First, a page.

UK's women fattest in Europe, 'anti-obesity' parks spark outrage and WHO urged not to suppress e-cigs
A round-up of the morning’s health news headlines on Thursday 29 May.
British girls are the fattest in Europe, laments the Daily Mail this morning, following a report showing that for women under 20 the UK ranked top of western Europe nations in the obesity stakes.
The study found nearly a third of the UK’s women this age is either obese or overweight.
UK boys were the tenth out of the 22 nations included in the report, which suggested that while around 69% of older British women and two-thirds of older men are fat, the evidence suggests obesity is levelling off in adults and the concern is about the younger population.
‘In developed countries, peak prevalence of obesity is moving to younger ages,’ the report said.
Without drawing any links… news next up from The Telegraph that Coca-Cola has provoked the wrath of campaigners over its plans for a £20 million ‘anti-obesity’ programme across UK parks.
Public health campaigners have described the move as an ‘obscene’ attempt to distract from its role in the obesity epidemic, says the paper.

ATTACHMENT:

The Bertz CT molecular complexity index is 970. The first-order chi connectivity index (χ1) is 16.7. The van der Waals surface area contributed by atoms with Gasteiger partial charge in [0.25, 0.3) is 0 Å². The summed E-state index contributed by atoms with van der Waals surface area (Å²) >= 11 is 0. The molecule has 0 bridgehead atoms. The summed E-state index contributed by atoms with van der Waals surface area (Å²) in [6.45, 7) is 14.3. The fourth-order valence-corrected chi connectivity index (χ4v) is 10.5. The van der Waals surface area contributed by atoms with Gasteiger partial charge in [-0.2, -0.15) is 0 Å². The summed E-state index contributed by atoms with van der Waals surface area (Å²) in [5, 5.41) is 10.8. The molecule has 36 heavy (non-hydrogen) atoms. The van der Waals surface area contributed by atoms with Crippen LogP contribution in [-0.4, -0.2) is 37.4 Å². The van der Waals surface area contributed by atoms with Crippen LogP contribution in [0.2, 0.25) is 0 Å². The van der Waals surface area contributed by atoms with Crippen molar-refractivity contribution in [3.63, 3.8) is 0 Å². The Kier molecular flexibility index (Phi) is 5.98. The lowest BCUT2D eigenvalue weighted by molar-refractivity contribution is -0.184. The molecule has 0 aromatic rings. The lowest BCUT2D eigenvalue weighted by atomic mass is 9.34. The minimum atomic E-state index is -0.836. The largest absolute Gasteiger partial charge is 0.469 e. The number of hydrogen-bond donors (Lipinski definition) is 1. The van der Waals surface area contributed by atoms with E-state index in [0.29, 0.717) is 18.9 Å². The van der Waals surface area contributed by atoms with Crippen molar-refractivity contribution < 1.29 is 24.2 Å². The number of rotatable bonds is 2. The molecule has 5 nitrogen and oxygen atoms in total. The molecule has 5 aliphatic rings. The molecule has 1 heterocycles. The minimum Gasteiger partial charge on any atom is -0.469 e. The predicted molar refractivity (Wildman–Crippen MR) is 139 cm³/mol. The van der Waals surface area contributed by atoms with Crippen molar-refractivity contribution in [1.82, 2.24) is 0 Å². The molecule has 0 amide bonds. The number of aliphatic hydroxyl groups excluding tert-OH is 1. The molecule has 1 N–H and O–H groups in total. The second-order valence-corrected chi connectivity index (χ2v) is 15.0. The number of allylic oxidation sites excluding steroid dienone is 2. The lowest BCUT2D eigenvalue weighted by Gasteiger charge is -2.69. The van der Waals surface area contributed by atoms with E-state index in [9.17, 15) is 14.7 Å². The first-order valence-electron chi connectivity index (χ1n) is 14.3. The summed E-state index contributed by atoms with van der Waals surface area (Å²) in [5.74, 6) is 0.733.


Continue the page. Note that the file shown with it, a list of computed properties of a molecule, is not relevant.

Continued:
Dr Aseem Malhotra, cardiologist and science director for campaign group Action on Sugar, said: ‘I think this is a really disingenuous stunt. They are trying to deflect attention from their own part in creating an obesity epidemic, which has been fuelled almost entirely by rising calorie consumption.’
And lastly another major public health issue top of the headlines this morning is news the World Health Organisation is coming under pressure not to ‘suppress and control’ e-cigarettes, according to The Guardian.
Apparently a letter signed by more than 50 researchers and specialists, including Professor Robert West of University College London, has urged the WHO not to impose regulations on the devices in the same way it does with conventional cigarettes.
The letter said: ‘These products could be among the most significant health innovations of the 21st century – perhaps saving hundreds of millions of lives. If regulators treat low-risk nicotine products as traditional tobacco products … they are improperly defining them as part of the problem.’
In response, a WHO spokesman has told the BBC: ‘WHO is currently working on recommendations for governments on the regulation and marketing of e-cigarettes and similar devices. This is part of a paper that will be submitted to the parties of the WHO framework convention on tobacco control later this year.
‘We are also working with national regulatory bodies to look at regulatory options, as well as toxicology experts, to understand more about the possible impact of e-cigarettes and similar devices on health.’